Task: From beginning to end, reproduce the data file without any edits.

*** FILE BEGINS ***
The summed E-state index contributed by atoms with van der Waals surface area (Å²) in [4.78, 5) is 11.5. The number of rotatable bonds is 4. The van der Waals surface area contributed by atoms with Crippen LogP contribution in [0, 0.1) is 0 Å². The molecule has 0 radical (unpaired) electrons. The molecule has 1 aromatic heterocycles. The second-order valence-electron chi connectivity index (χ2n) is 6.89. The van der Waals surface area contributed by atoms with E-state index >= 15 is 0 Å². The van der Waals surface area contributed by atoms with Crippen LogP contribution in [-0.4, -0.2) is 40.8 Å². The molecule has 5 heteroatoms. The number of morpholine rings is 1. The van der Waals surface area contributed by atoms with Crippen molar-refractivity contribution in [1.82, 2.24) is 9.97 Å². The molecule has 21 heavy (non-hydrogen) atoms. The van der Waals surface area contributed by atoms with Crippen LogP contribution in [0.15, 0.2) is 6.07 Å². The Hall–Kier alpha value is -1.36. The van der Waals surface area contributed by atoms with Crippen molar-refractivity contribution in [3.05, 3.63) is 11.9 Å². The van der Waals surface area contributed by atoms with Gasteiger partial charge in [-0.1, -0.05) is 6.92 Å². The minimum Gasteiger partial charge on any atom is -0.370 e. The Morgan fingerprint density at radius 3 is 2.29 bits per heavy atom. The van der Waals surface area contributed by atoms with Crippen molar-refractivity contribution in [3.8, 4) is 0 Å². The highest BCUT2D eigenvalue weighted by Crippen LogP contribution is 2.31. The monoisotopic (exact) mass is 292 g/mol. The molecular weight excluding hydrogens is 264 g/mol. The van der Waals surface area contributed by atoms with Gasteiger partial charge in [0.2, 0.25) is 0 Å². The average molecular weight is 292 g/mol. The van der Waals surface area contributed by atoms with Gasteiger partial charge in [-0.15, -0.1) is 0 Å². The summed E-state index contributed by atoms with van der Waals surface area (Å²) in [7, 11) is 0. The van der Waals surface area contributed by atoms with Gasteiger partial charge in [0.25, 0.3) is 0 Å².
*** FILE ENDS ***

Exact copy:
The summed E-state index contributed by atoms with van der Waals surface area (Å²) in [4.78, 5) is 11.5. The number of rotatable bonds is 4. The van der Waals surface area contributed by atoms with Crippen LogP contribution in [0, 0.1) is 0 Å². The molecule has 0 radical (unpaired) electrons. The molecule has 1 aromatic heterocycles. The second-order valence-electron chi connectivity index (χ2n) is 6.89. The van der Waals surface area contributed by atoms with E-state index >= 15 is 0 Å². The van der Waals surface area contributed by atoms with Crippen LogP contribution in [-0.4, -0.2) is 40.8 Å². The molecule has 5 heteroatoms. The number of morpholine rings is 1. The van der Waals surface area contributed by atoms with Crippen molar-refractivity contribution in [1.82, 2.24) is 9.97 Å². The molecule has 21 heavy (non-hydrogen) atoms. The van der Waals surface area contributed by atoms with Crippen LogP contribution in [0.15, 0.2) is 6.07 Å². The Hall–Kier alpha value is -1.36. The van der Waals surface area contributed by atoms with Crippen molar-refractivity contribution in [3.05, 3.63) is 11.9 Å². The van der Waals surface area contributed by atoms with Gasteiger partial charge in [-0.1, -0.05) is 6.92 Å². The minimum Gasteiger partial charge on any atom is -0.370 e. The Morgan fingerprint density at radius 3 is 2.29 bits per heavy atom. The van der Waals surface area contributed by atoms with Crippen molar-refractivity contribution in [3.8, 4) is 0 Å². The highest BCUT2D eigenvalue weighted by Crippen LogP contribution is 2.31. The monoisotopic (exact) mass is 292 g/mol. The molecular weight excluding hydrogens is 264 g/mol. The van der Waals surface area contributed by atoms with Gasteiger partial charge in [0.2, 0.25) is 0 Å². The average molecular weight is 292 g/mol. The van der Waals surface area contributed by atoms with Gasteiger partial charge in [-0.15, -0.1) is 0 Å². The summed E-state index contributed by atoms with van der Waals surface area (Å²) in [7, 11) is 0. The van der Waals surface area contributed by atoms with Gasteiger partial charge in [0.25, 0.3) is 0 Å².